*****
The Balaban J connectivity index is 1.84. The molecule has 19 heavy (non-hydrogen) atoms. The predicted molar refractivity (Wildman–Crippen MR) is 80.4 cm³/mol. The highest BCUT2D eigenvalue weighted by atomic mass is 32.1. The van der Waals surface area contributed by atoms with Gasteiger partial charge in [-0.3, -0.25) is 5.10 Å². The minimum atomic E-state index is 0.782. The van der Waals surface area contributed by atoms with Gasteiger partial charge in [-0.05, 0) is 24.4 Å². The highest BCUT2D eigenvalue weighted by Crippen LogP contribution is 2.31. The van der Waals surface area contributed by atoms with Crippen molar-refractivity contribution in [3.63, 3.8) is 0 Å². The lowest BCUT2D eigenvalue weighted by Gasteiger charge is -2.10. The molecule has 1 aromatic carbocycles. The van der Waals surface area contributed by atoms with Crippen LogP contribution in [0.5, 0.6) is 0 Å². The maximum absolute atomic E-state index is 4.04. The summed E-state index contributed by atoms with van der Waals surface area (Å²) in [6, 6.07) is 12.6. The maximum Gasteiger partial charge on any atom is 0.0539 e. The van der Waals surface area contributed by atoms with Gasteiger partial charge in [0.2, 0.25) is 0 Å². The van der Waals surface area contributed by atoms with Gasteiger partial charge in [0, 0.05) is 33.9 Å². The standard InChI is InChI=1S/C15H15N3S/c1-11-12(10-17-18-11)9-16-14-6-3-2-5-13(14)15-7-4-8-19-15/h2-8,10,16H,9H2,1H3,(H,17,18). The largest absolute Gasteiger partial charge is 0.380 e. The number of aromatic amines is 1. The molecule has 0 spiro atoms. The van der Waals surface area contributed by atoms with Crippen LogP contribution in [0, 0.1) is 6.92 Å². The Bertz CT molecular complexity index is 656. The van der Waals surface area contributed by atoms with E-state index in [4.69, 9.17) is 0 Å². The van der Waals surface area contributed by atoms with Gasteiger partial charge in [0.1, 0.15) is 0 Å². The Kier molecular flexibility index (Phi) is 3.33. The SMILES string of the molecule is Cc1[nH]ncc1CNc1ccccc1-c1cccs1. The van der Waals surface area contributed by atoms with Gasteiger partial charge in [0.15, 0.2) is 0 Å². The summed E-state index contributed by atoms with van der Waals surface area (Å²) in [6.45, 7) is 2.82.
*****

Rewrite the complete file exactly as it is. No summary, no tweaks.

The Balaban J connectivity index is 1.84. The molecule has 19 heavy (non-hydrogen) atoms. The predicted molar refractivity (Wildman–Crippen MR) is 80.4 cm³/mol. The highest BCUT2D eigenvalue weighted by atomic mass is 32.1. The van der Waals surface area contributed by atoms with Gasteiger partial charge in [-0.3, -0.25) is 5.10 Å². The minimum atomic E-state index is 0.782. The van der Waals surface area contributed by atoms with Gasteiger partial charge in [-0.05, 0) is 24.4 Å². The highest BCUT2D eigenvalue weighted by Crippen LogP contribution is 2.31. The van der Waals surface area contributed by atoms with Crippen molar-refractivity contribution in [3.63, 3.8) is 0 Å². The lowest BCUT2D eigenvalue weighted by Gasteiger charge is -2.10. The molecule has 1 aromatic carbocycles. The van der Waals surface area contributed by atoms with Crippen LogP contribution in [0.5, 0.6) is 0 Å². The maximum absolute atomic E-state index is 4.04. The summed E-state index contributed by atoms with van der Waals surface area (Å²) in [6, 6.07) is 12.6. The maximum Gasteiger partial charge on any atom is 0.0539 e. The van der Waals surface area contributed by atoms with Gasteiger partial charge in [0.2, 0.25) is 0 Å². The van der Waals surface area contributed by atoms with Gasteiger partial charge in [0, 0.05) is 33.9 Å². The standard InChI is InChI=1S/C15H15N3S/c1-11-12(10-17-18-11)9-16-14-6-3-2-5-13(14)15-7-4-8-19-15/h2-8,10,16H,9H2,1H3,(H,17,18). The largest absolute Gasteiger partial charge is 0.380 e. The number of aromatic amines is 1. The molecule has 0 spiro atoms. The van der Waals surface area contributed by atoms with Crippen LogP contribution in [0, 0.1) is 6.92 Å². The Bertz CT molecular complexity index is 656. The van der Waals surface area contributed by atoms with E-state index in [4.69, 9.17) is 0 Å². The van der Waals surface area contributed by atoms with Gasteiger partial charge in [0.1, 0.15) is 0 Å². The Kier molecular flexibility index (Phi) is 3.33. The SMILES string of the molecule is Cc1[nH]ncc1CNc1ccccc1-c1cccs1. The van der Waals surface area contributed by atoms with Gasteiger partial charge in [0.15, 0.2) is 0 Å². The summed E-state index contributed by atoms with van der Waals surface area (Å²) in [6.45, 7) is 2.82.